Armenia’s economy has become slightly less competitive over the past year due to lingering problems with the rule of law and unequal conditions for doing business, according to an annual global survey.
Armenia ranks 85th in the latest Global Competitiveness Index (GCI) of 144 economies compiled by the Geneva-based World Economic Forum (WEF), down from 79th place it occupied last year and 82nd in 2012.
The country continues to lag behind of all its four neighbors, according to the WEF. Two of them, Azerbaijan and Georgia, are 38th and 69th respectively in the annual rankings.
The WEF assigns each of the countries surveyed a GCI score based on 12 “pillars of competitiveness.” Those include the efficiency of public institutions and the labor market, the macroeconomic environment, the quality of infrastructure, public healthcare and education as well as innovation.
Armenia fared particularly poorly in subcategories of the survey gauging judicial independence, the extent of corruption in tax collection, and government efforts to combat de facto economic monopolies. In particular, it is 105th on the global scale in terms of the “effectiveness of anti-monopoly policy,” down from 97th place it occupied in the last GCI. At the same time Armenia was assigned a considerably higher score on the “intensity of local competition.”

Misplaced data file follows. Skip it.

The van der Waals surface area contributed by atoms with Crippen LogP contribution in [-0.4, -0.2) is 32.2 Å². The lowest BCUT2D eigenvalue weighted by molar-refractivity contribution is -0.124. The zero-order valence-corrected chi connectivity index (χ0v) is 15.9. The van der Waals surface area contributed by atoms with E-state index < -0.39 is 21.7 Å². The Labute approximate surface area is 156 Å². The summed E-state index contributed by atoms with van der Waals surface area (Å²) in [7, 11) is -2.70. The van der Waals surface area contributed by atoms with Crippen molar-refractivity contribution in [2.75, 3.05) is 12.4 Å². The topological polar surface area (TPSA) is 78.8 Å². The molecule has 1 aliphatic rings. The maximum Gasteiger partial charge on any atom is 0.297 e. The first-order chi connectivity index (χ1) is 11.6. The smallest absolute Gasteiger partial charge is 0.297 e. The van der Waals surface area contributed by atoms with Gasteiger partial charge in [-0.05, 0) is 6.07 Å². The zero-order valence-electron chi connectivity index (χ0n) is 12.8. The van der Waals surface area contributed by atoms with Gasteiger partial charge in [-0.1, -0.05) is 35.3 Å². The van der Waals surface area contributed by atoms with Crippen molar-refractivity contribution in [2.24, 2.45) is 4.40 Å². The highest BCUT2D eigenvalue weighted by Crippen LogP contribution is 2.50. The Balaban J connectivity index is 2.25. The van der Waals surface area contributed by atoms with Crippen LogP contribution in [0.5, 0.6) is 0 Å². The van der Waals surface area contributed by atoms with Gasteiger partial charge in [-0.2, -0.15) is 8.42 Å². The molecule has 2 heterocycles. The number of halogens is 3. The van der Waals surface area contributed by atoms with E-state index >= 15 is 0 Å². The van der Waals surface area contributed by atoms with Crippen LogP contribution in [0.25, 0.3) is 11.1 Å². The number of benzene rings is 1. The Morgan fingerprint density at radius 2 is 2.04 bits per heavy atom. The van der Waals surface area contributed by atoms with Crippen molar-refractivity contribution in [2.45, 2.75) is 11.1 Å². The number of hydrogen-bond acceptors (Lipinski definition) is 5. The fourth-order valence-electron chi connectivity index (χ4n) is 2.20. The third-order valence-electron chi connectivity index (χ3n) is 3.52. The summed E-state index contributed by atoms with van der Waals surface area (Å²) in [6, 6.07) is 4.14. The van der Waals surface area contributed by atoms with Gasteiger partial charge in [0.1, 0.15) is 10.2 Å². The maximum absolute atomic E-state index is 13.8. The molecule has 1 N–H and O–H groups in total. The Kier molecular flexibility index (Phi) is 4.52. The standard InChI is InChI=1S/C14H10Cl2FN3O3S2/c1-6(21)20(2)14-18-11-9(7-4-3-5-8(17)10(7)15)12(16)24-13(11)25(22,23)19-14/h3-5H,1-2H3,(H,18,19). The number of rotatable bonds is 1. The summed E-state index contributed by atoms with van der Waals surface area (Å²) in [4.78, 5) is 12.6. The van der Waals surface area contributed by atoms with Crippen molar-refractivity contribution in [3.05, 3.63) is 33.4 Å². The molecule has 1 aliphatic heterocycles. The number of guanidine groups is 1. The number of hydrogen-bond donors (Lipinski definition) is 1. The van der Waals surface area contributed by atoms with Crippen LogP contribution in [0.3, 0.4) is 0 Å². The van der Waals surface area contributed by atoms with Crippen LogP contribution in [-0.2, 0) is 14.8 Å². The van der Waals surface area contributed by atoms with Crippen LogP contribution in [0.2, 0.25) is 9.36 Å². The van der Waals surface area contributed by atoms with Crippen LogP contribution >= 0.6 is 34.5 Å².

Successive Armenian governments, including Prime Minister Hovik Abrahamian’s cabinet formed in May, have pledged to create a level playing field for all businesses. Nevertheless, some lucrative sectors of the domestic economy remain controlled by wealthy businesspeople close to the government.
The WEF also acknowledged the simplicity of enterprise registration in Armenia. It was rated among top 10 economies of the world in terms of time and the number of legal procedures required to start a business.
The Armenian government reacted to the WEF report on Friday, with Economy Minister Karen Chshmaritian saying that officials are now looking into its findings. “This survey is one of the important guidelines for our work,” he said.
Speaking to journalists, Chshmaritian suggested that Armenia dropped in the competitiveness rankings primarily because of regional developments, rather than internal government policies.
Vahagn Khachatrian, an economist affiliated with the opposition Armenian National Congress (HAK), agreed with the survey’s main conclusions. “That Armenia has problems with competitiveness is clear to everyone,” Khachatrian told RFE/RL’s Armenian service (Azatutyun.am).
“Monopolies continue to play a dominant role in our economy,” he said, adding that the government has so far done little to break them up.